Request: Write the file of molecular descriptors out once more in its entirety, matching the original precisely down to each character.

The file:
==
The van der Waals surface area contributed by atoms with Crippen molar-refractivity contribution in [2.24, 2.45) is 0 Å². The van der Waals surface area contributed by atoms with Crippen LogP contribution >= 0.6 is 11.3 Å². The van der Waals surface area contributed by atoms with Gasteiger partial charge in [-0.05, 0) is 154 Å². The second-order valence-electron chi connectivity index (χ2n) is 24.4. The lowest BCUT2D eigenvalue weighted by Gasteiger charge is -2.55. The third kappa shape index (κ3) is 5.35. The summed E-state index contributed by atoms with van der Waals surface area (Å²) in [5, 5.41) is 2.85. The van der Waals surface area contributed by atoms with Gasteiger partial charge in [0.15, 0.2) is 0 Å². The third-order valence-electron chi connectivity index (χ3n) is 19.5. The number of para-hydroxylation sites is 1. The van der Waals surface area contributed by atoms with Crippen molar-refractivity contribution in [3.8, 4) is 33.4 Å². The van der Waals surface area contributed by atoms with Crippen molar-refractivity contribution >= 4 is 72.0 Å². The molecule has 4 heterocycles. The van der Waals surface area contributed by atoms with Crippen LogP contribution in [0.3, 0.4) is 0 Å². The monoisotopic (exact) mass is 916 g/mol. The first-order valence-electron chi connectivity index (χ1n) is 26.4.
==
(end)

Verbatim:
The van der Waals surface area contributed by atoms with Crippen molar-refractivity contribution in [2.24, 2.45) is 0 Å². The van der Waals surface area contributed by atoms with Crippen LogP contribution >= 0.6 is 11.3 Å². The van der Waals surface area contributed by atoms with Gasteiger partial charge in [-0.05, 0) is 154 Å². The second-order valence-electron chi connectivity index (χ2n) is 24.4. The lowest BCUT2D eigenvalue weighted by Gasteiger charge is -2.55. The third kappa shape index (κ3) is 5.35. The summed E-state index contributed by atoms with van der Waals surface area (Å²) in [5, 5.41) is 2.85. The van der Waals surface area contributed by atoms with Gasteiger partial charge in [0.15, 0.2) is 0 Å². The third-order valence-electron chi connectivity index (χ3n) is 19.5. The number of para-hydroxylation sites is 1. The van der Waals surface area contributed by atoms with Crippen molar-refractivity contribution in [3.8, 4) is 33.4 Å². The van der Waals surface area contributed by atoms with Crippen molar-refractivity contribution >= 4 is 72.0 Å². The molecule has 4 heterocycles. The van der Waals surface area contributed by atoms with Crippen LogP contribution in [0.3, 0.4) is 0 Å². The monoisotopic (exact) mass is 916 g/mol. The first-order valence-electron chi connectivity index (χ1n) is 26.4.